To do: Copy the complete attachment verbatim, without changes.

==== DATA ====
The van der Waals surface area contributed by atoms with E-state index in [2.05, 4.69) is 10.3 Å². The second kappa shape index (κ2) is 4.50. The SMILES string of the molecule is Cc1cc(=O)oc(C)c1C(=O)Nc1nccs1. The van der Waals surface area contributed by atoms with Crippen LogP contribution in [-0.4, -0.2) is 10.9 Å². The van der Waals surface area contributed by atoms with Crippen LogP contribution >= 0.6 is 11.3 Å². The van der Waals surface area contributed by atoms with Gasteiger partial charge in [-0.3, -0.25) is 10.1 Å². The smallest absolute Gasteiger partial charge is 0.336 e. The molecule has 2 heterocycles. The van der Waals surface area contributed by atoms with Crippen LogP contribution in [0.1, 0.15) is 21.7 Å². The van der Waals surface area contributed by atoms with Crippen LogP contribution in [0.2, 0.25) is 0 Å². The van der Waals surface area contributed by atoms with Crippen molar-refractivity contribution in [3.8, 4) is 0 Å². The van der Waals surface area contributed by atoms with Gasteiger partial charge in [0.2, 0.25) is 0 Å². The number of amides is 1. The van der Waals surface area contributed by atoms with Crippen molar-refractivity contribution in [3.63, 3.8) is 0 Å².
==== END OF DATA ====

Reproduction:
The van der Waals surface area contributed by atoms with E-state index in [2.05, 4.69) is 10.3 Å². The second kappa shape index (κ2) is 4.50. The SMILES string of the molecule is Cc1cc(=O)oc(C)c1C(=O)Nc1nccs1. The van der Waals surface area contributed by atoms with Crippen LogP contribution in [-0.4, -0.2) is 10.9 Å². The van der Waals surface area contributed by atoms with Crippen LogP contribution >= 0.6 is 11.3 Å². The van der Waals surface area contributed by atoms with Gasteiger partial charge in [-0.3, -0.25) is 10.1 Å². The smallest absolute Gasteiger partial charge is 0.336 e. The molecule has 2 heterocycles. The van der Waals surface area contributed by atoms with Crippen LogP contribution in [0.1, 0.15) is 21.7 Å². The van der Waals surface area contributed by atoms with Crippen LogP contribution in [0.2, 0.25) is 0 Å². The van der Waals surface area contributed by atoms with Crippen molar-refractivity contribution in [3.8, 4) is 0 Å². The van der Waals surface area contributed by atoms with Gasteiger partial charge in [0.2, 0.25) is 0 Å². The number of amides is 1. The van der Waals surface area contributed by atoms with Crippen molar-refractivity contribution in [3.63, 3.8) is 0 Å².